Pedestrian Struck in Crosswalk
Monday night as I drove home after dropping off the carpool I was stopped at a read light. I saw 2 girls crossing in the crosswalk and I watched in shock as a blue car drove into one of the girls, tossing her body like a rag doll as her head seemed to hit the windshield before she was thrown to the pavement where she lay. All of this was about 15ft from where I sat in my car. Her friend had fortunately noticed at the last second, shouted out and taken a step back. I called 911 (accidentally hanging up on them in the process), asked for an ambulance, put my winter vest from my car's trunk over the victim, and got down on the rain soaked road in my dress shirt/pants to hold her head and neck steady for the 10 minutes or so it took for help to arrive.
Poor Visibility during the "rainy season"
It had been raining pretty much constantly for a week, and rush hour that evening was no exception. Rain covered everyone's car windows, and the weary windshield wipers worked tirelessly to push it aside. The glaring traffic lights, street lights, head lights, and illuminated signs for the businesses at the corner all refracted through the drops making visibility absolutely pathetic. Not only did I have sympathy for this 17 year old girl who lay shivering on the road under a pile of strangers' jackets, I had sympathy for the driver who apparently hadn't seen the girl and (as if in slow motion in my mind) ran into her with the car. In the lower mainland of BC, we have some of the most ridiculously poor driving conditions. I don't need to exaggerate at all about it raining every day for a week straight. In fact when we were looking at houses before moving here, it had rained 21 days straight.
With the roads wet, they seem to simply suck up the light (or reflect it into your eyes). There is a lot of glare, between the wet roads, the wet windshields, and the lights themselves. I lament that the cities and municipalities here are still treating "low glare" street lights like a novelty, and not moving en-masse to replace the high glare lights with safer low glare lights that put the light where it belongs; on the street and not in your eyes. At any rate, its hard for drivers to see pedestrians, and it is easy even for a cautious driver to miss a pedestrian in the shadows.
In addition to the glare, and the rain, and the light sucking wet streets, it is DARK here. Not only do we have the sunsetting earlier this time of year. Today the sun set at 4:16 PM according to "Weather Underground" (a fabulous weather website)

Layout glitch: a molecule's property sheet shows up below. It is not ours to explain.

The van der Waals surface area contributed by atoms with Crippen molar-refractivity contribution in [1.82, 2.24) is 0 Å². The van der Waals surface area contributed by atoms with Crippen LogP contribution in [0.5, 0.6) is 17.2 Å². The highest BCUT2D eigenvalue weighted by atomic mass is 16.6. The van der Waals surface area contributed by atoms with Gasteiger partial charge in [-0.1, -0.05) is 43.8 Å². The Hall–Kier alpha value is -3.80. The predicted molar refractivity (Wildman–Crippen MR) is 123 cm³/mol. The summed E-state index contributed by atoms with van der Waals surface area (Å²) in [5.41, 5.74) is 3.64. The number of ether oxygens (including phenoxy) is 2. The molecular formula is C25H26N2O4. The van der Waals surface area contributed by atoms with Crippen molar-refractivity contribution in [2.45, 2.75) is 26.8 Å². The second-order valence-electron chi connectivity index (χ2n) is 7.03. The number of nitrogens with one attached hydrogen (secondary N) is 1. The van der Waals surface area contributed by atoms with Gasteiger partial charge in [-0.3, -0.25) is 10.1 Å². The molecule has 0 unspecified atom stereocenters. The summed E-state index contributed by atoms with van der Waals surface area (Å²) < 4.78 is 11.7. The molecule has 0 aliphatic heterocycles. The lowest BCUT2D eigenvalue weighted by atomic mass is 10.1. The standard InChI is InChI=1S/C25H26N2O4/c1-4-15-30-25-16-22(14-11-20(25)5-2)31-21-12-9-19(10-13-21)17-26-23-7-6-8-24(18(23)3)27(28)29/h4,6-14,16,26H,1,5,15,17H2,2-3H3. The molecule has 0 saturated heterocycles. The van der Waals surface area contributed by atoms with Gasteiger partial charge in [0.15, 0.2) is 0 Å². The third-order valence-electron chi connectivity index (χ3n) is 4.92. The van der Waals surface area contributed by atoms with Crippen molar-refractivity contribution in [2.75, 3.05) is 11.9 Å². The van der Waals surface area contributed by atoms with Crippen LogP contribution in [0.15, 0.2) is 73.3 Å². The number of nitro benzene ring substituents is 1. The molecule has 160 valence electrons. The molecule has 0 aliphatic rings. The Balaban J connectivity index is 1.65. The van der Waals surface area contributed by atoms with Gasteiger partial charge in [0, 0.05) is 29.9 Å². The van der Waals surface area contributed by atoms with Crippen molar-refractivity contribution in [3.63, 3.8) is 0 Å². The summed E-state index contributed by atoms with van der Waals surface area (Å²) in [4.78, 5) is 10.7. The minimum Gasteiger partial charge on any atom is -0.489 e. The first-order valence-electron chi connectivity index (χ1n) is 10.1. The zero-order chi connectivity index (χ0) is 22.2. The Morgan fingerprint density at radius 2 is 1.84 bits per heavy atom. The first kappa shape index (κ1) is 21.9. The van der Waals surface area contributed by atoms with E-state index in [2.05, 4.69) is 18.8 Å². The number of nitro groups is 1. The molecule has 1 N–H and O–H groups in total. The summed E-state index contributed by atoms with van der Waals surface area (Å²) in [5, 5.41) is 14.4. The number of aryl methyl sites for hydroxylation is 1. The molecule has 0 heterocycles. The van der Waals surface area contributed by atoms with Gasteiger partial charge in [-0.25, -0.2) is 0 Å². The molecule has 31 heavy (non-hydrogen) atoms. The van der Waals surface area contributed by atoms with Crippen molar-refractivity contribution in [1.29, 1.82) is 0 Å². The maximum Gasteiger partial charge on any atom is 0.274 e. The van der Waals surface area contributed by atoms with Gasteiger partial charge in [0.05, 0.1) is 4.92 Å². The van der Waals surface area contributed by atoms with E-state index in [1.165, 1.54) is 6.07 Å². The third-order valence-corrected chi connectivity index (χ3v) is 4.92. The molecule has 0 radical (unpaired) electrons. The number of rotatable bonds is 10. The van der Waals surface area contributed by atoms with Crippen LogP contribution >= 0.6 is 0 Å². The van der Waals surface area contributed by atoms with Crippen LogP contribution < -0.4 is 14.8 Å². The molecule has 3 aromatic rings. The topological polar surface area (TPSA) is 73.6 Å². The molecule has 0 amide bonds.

Most pedestrians (and I am one too) seem to be pretty clueless, at least judging by what they typically wear. They think that motorists in cars travelling 50 KM/H down a road in the rain, with glaring headlights shining in their eyes can see a person in a black jacket, black pants and black shoes. The other day I saw a guy dressed head to toe in black (it was cold) jogging on the road (not the sidewalk) towards traffic. Cmon people, give yourself a fighting chance. Oh, and remember when you were kids and there were those halloween safety rules about wearing light colours so you would be more visible?... well. In the late fall and winter in BC, your light colours really aren't going to save your bacon. I mean certainly white and yellow are better choices than brown and black, but in the dark with the rain and glare, you are still really hard to see.
I'm not really talking about the careless people here, like the 3 boys in dark clothing riding long-boards down the road the other day or other people being foolish and darting out in front of traffic. I'm talking about regular pedestrians, the kind who walk in crosswalks, or cross at the corner, or the cyclists who are riding along the road minding their own business. This is for "normal" people.
Wear Reflective Clothing
The only thing I've seen that works is REFLECTIVE material. You know the kind you find on quality cycling jackets, or that crossing guards wear, or that you see on fire-fighters' uniforms. That is the ONLY thing that makes pedestrians visible in really bad visibility. And for bikes, which move faster and are in places you wouldn't expect a "pedestrian" to be. Lights are necessary. Blinking lights, bright lights. Those pathetic little reflectors on your pedal aren't going to get noticed against the glare of on-coming traffic's headlights. I recommend getting yourself a REAL "Rear Bike Light" like the one from planet bike, which "strobes" a 1 Watt LED as well as blinking normally.
ICBC the local government insurance company says;
"With 2,700 pedestrians injured and 71 fatalities every year in B.C. as a result of a crash, ICBC is also reminding pedestrians to remember some key road safety tips"
- Be alert: Remove your headphones and put away your cellphone when crossing the street - focus your attention fully on what's happening around you.
- Make eye contact: It's vitally important that you make eye contact with drivers when crossing the roads in bad visibility, so you both know you see each other.
- Stay visible: Wear bright or light-coloured clothing, with reflective materials if possible.
So Please do yourself and your family a favour. Use reflective gear if you are going to be outside along the roads in bad weather. Stay healthy and alive, not shivering on your back on the road in the rain with an ambulance speeding towards you.